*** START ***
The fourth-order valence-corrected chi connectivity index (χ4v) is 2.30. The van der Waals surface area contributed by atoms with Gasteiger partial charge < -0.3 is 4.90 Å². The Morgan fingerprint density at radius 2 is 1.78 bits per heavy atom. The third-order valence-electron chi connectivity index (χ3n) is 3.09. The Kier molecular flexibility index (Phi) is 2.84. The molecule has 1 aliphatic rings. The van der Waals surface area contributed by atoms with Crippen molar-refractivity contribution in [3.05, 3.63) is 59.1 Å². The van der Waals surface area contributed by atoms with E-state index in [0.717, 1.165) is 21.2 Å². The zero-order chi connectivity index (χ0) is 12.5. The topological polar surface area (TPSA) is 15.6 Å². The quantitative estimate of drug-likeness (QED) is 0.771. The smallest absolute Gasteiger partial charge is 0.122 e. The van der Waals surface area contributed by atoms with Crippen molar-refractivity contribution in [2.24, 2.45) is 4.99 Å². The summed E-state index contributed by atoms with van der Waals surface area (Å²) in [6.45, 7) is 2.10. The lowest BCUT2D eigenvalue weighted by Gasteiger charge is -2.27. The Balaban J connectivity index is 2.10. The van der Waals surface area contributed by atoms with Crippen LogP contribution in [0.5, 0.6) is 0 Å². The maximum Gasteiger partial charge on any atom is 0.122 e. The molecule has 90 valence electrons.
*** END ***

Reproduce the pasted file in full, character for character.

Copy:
The fourth-order valence-corrected chi connectivity index (χ4v) is 2.30. The van der Waals surface area contributed by atoms with Gasteiger partial charge < -0.3 is 4.90 Å². The Morgan fingerprint density at radius 2 is 1.78 bits per heavy atom. The third-order valence-electron chi connectivity index (χ3n) is 3.09. The Kier molecular flexibility index (Phi) is 2.84. The molecule has 1 aliphatic rings. The van der Waals surface area contributed by atoms with Crippen molar-refractivity contribution in [3.05, 3.63) is 59.1 Å². The van der Waals surface area contributed by atoms with E-state index in [0.717, 1.165) is 21.2 Å². The zero-order chi connectivity index (χ0) is 12.5. The topological polar surface area (TPSA) is 15.6 Å². The quantitative estimate of drug-likeness (QED) is 0.771. The smallest absolute Gasteiger partial charge is 0.122 e. The van der Waals surface area contributed by atoms with Crippen molar-refractivity contribution in [2.24, 2.45) is 4.99 Å². The summed E-state index contributed by atoms with van der Waals surface area (Å²) in [6.45, 7) is 2.10. The lowest BCUT2D eigenvalue weighted by Gasteiger charge is -2.27. The Balaban J connectivity index is 2.10. The van der Waals surface area contributed by atoms with Crippen LogP contribution in [0.5, 0.6) is 0 Å². The maximum Gasteiger partial charge on any atom is 0.122 e. The molecule has 90 valence electrons.